Britain's 'green and pleasant' land turns California brown

By , Staff writer of The Christian Science Monitor

Britain, which probably sports more brollies (umbrellas) per capita than any other nation in the world, is experiencing the improbable: a severe drought. In Wales and the western half of England the drought is the worst in living memory. Reservoirs are drying up. Rivers are receding. Evaporating marshlands threaten Britain's rich bird life, and normally lush green meadows are unrecognizably brown.

The grassy banks that sweep down from Princes Street to the rocky foundations of Edinburgh Castle in Scotland's imposing capital city look more California brown than Scottish green.

For a country that can be as wet as a sponge, the protracted dry spell has meant water restrictions, including a ban on using garden hoses, for more than 20 million people, or 40 percent of the population.

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Although the heaviest rains in months have doused England's southwest in recent days, it will need to rain ''incessantly and torrentially for weeks and weeks to restore the situation to normal,'' says Martin Smith, a Glaswegian in the Department of Environment. ''You can't make up in a few days what we haven't had for months,'' he explained.

A colorful pamphlet entitled ''Your Water,'' which people can pick up in the waiting room of the Thames Water Authority in London tells the way it should be:

''Everyone in Britain is aware that water is plentiful. Hardly a week goes by without rain, and if the weather's dry for a fortnight we call it a drought!''

Clearly that pamphlet went to press before the unusually warm Easter, which seems to have marked the beginning of the drought that is singeing so much of what William Blake once described as England's ''green and pleasant land.''

So unexpected is the drought, even though Britain experienced a severe dry spell eight years ago, that people are tempted to say, ''It must end soon. It's not natural.''

The long, dry, sunny days are a boon at least to the nation's cereal farmers, who are rubbing their hands over the prospects of a golden harvest, and to the record 13 million tourists taking advantage of the good weather to tramp all over the British countryside this year.

The British weather, notoriously fickle at the best of times and a prime topic of conversation for Britain because of it, has been particularly perverse this year.

This is because the west (Devon, Cornwall, the Lake District, Wales, and the Western Isles of Scotland), normally the wettest parts of Britain, are the worst-affected drought areas. Scotland's Western Isles can get between 120 and 150 inches of rain a year. The east (London, East Anglia, and the channel ports, usually the driest part of Britain) has largely escaped this year's drought and is maintaining adequate water supplies.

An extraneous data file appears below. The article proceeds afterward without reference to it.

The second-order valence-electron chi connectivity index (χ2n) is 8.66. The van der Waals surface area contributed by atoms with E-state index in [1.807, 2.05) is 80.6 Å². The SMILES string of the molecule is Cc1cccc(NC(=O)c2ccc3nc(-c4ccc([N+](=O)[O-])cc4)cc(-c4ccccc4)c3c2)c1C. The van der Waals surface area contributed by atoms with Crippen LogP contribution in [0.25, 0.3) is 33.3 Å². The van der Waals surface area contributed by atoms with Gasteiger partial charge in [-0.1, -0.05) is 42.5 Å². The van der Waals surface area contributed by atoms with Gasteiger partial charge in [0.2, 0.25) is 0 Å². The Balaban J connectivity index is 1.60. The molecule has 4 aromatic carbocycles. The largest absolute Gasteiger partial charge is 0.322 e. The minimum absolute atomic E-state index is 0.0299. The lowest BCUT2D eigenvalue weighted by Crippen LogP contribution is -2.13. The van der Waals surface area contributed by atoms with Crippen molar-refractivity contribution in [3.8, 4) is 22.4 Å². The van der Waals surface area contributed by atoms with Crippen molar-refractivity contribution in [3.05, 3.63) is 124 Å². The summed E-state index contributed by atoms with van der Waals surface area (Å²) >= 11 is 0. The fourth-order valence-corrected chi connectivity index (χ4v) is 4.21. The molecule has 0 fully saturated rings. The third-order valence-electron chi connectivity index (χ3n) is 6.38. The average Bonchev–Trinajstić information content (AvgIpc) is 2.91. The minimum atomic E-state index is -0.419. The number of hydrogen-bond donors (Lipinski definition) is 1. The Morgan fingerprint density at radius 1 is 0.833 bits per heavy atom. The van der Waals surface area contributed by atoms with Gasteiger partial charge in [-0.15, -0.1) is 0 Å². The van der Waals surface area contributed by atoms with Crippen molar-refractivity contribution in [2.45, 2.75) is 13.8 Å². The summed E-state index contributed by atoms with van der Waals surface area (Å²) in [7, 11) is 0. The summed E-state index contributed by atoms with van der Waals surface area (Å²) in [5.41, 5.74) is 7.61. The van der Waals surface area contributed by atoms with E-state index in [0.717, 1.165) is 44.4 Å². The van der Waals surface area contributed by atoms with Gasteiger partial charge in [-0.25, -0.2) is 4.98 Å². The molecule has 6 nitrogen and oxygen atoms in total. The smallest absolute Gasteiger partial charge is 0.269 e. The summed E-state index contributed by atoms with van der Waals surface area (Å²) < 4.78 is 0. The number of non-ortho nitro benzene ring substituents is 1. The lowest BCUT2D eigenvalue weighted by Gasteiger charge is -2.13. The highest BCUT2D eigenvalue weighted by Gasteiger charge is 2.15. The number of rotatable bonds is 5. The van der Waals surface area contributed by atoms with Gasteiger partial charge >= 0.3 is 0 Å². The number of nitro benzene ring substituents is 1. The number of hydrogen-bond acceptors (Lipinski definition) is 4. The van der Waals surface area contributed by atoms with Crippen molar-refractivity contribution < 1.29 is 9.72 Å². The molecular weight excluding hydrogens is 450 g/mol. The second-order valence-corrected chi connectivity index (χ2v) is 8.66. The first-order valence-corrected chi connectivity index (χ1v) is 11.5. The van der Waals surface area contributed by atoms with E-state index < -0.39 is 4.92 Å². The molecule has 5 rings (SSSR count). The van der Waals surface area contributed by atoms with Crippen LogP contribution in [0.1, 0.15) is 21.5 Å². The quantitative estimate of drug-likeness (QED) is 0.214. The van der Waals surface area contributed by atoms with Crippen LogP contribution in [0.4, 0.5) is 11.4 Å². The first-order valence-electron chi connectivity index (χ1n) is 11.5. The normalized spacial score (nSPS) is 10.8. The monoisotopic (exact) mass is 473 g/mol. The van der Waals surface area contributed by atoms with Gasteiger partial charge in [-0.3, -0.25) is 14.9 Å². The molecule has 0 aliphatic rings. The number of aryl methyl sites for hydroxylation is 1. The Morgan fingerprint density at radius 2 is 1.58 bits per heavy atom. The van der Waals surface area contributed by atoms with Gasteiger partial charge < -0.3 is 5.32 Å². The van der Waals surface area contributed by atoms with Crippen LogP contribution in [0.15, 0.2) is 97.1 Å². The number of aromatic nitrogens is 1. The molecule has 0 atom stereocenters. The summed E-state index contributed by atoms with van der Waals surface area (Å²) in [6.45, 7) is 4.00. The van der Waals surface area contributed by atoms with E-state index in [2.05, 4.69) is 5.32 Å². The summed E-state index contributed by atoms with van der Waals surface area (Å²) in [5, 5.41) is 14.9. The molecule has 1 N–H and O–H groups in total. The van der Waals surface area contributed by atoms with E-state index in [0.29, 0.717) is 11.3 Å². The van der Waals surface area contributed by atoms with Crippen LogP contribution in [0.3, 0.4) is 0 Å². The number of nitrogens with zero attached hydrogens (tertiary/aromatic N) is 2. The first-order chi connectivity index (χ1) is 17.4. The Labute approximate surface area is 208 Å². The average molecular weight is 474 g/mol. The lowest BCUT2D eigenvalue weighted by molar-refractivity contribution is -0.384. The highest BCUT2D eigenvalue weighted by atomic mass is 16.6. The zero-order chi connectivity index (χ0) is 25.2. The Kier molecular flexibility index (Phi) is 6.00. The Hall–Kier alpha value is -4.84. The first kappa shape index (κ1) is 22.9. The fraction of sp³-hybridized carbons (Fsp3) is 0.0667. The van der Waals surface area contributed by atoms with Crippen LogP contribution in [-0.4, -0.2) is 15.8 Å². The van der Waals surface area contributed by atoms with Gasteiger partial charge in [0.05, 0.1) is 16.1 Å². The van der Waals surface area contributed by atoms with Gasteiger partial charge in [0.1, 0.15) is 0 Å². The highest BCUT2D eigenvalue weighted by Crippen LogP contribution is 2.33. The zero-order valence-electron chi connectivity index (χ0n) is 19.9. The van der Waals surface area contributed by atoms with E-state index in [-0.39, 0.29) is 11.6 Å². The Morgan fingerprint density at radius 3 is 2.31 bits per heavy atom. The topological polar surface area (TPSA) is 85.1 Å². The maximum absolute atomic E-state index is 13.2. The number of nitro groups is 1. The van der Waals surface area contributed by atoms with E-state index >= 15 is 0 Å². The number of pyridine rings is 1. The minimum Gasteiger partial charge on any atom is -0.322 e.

The River Thames, for instance, is down to only about 89 percent capacity, but Portsmouth, Devon's largest city, which normally receives 12 inches of rain between March and July, has so far received only half its usual quota of rain.

Derek Gregg, assistant manager of the Thames Water Authority, the largest of the Thames regional water authorities in England and Wales, explains this year's idiosyncratic weather patterns: ''During the winter we had for very long periods the winds in the north or north by east, which meant that it was the eastern seaboard of the British Isles which got the sort of rainfall expected in winter. Ironically we found ourselves, although historically the driest part of Britain, with ample supplies.''

''Normally,'' he explained, ''this country gets southwest winds, which bring the soft, refreshing rains to Devon, Cornwall, Wales, and the northwest, which are very seriously depleted.''

The public-spirited attitude of Britons to cut down on their water usage has pleased water authorities, who say this has helped conserve dwindling stocks. In numerous cases where restrictions have not yet been requested, citizens have called up to find out if it is all right to use their hoses in a country where gardening is a passion.

But the occurrence of yet another drought, so soon after the equally unusual 1976 drought, has brought taunts from some quarters that the country has failed to learn the lesson of 1976.

Since the 1976 drought about half a dozen new reservoirs have been built. In the case of the proposed Roadford reservoir in Devon it has only recently received the go-ahead.

According to a source who has watched the incessant maneuvering since 1976, there were too many interested and conflicting parties. Farmers didn't like to see such good pastureland going for a reservoir. Environmentalists were concerned about saving the hedgehogs. Scientists, realizing that the west was more prone to earthquakes, were troubled by the seismic effects an underground disturbance might have on the reservoir walls. And the local water authority was at odds with the government on the scale and the kind of demands that would be made on the reservoir.

Today, eight years after it was originally proposed, they are only now starting to break ground.

The problem with comparisons with 1976, the experts say, is that the situation is not comparable. Any improvements since 1976 would only be meaningful if the east, which was worse hit in 1976, were similarly affected this year. But it is not.

In part, the west did not proceed far with drought precautions in 1976 because it was not affected by that drought and because it has an ''it-always-rains-in-the-west'' mentality. Or so they thought. The vagaries of this year's weather pattern suggest that residents in the west may have to revise their assumptions.

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